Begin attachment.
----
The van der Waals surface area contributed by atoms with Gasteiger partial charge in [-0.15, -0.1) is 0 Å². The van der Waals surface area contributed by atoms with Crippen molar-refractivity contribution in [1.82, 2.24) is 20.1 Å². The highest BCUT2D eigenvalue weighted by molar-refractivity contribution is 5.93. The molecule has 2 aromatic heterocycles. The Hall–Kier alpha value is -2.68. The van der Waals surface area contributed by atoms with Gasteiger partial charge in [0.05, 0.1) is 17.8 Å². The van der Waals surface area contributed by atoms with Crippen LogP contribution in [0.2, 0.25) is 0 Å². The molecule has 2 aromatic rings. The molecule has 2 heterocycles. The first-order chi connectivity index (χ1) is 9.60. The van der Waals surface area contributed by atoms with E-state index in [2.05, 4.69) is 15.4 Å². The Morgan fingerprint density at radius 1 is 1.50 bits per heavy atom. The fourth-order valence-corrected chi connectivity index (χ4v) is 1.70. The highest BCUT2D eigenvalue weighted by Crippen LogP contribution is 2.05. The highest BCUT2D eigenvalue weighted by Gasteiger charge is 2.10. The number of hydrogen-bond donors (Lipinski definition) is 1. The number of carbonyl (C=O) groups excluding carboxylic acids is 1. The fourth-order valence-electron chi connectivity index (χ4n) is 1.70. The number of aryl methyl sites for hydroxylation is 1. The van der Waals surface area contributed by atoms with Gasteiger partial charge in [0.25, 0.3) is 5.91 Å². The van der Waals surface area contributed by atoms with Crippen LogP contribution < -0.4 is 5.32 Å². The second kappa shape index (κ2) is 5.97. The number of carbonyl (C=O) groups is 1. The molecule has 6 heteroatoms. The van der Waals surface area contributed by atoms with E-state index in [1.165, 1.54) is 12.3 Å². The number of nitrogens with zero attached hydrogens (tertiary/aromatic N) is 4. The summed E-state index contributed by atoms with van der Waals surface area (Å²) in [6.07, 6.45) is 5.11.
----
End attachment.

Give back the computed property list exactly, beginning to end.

The van der Waals surface area contributed by atoms with Gasteiger partial charge in [-0.15, -0.1) is 0 Å². The van der Waals surface area contributed by atoms with Crippen molar-refractivity contribution in [1.82, 2.24) is 20.1 Å². The highest BCUT2D eigenvalue weighted by molar-refractivity contribution is 5.93. The molecule has 2 aromatic heterocycles. The Hall–Kier alpha value is -2.68. The van der Waals surface area contributed by atoms with Gasteiger partial charge in [0.05, 0.1) is 17.8 Å². The van der Waals surface area contributed by atoms with Crippen LogP contribution in [0.2, 0.25) is 0 Å². The molecule has 2 aromatic rings. The molecule has 2 heterocycles. The first-order chi connectivity index (χ1) is 9.60. The van der Waals surface area contributed by atoms with E-state index in [2.05, 4.69) is 15.4 Å². The Morgan fingerprint density at radius 1 is 1.50 bits per heavy atom. The fourth-order valence-corrected chi connectivity index (χ4v) is 1.70. The highest BCUT2D eigenvalue weighted by Crippen LogP contribution is 2.05. The highest BCUT2D eigenvalue weighted by Gasteiger charge is 2.10. The number of hydrogen-bond donors (Lipinski definition) is 1. The number of carbonyl (C=O) groups excluding carboxylic acids is 1. The fourth-order valence-electron chi connectivity index (χ4n) is 1.70. The number of aryl methyl sites for hydroxylation is 1. The van der Waals surface area contributed by atoms with Gasteiger partial charge in [0.25, 0.3) is 5.91 Å². The van der Waals surface area contributed by atoms with Crippen LogP contribution < -0.4 is 5.32 Å². The second kappa shape index (κ2) is 5.97. The number of carbonyl (C=O) groups is 1. The molecule has 6 heteroatoms. The van der Waals surface area contributed by atoms with E-state index in [1.165, 1.54) is 12.3 Å². The number of nitrogens with zero attached hydrogens (tertiary/aromatic N) is 4. The summed E-state index contributed by atoms with van der Waals surface area (Å²) in [6.07, 6.45) is 5.11.